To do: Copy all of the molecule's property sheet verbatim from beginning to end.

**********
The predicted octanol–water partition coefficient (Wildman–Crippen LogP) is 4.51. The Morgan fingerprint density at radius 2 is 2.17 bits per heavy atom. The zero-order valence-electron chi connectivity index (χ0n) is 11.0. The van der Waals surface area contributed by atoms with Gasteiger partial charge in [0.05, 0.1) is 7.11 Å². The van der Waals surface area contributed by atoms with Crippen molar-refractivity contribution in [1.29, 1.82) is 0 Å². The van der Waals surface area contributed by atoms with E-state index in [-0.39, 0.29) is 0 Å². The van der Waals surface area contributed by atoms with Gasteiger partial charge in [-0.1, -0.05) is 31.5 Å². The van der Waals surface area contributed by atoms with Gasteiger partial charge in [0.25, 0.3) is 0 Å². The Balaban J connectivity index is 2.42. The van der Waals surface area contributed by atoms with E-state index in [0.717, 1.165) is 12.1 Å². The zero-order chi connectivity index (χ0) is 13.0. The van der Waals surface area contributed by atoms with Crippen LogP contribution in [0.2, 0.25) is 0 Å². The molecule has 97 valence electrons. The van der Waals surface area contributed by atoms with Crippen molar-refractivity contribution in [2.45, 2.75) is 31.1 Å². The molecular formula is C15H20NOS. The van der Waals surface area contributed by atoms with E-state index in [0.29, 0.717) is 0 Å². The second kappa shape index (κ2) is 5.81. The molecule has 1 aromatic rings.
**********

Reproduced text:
The predicted octanol–water partition coefficient (Wildman–Crippen LogP) is 4.51. The Morgan fingerprint density at radius 2 is 2.17 bits per heavy atom. The zero-order valence-electron chi connectivity index (χ0n) is 11.0. The van der Waals surface area contributed by atoms with Gasteiger partial charge in [0.05, 0.1) is 7.11 Å². The van der Waals surface area contributed by atoms with Crippen molar-refractivity contribution in [1.29, 1.82) is 0 Å². The van der Waals surface area contributed by atoms with E-state index in [-0.39, 0.29) is 0 Å². The van der Waals surface area contributed by atoms with Gasteiger partial charge in [-0.1, -0.05) is 31.5 Å². The van der Waals surface area contributed by atoms with Gasteiger partial charge in [0.25, 0.3) is 0 Å². The Balaban J connectivity index is 2.42. The van der Waals surface area contributed by atoms with E-state index in [0.717, 1.165) is 12.1 Å². The zero-order chi connectivity index (χ0) is 13.0. The van der Waals surface area contributed by atoms with Crippen LogP contribution in [0.2, 0.25) is 0 Å². The molecule has 97 valence electrons. The van der Waals surface area contributed by atoms with Crippen molar-refractivity contribution in [2.45, 2.75) is 31.1 Å². The molecular formula is C15H20NOS. The van der Waals surface area contributed by atoms with E-state index in [0.29, 0.717) is 0 Å². The second kappa shape index (κ2) is 5.81. The molecule has 1 aromatic rings.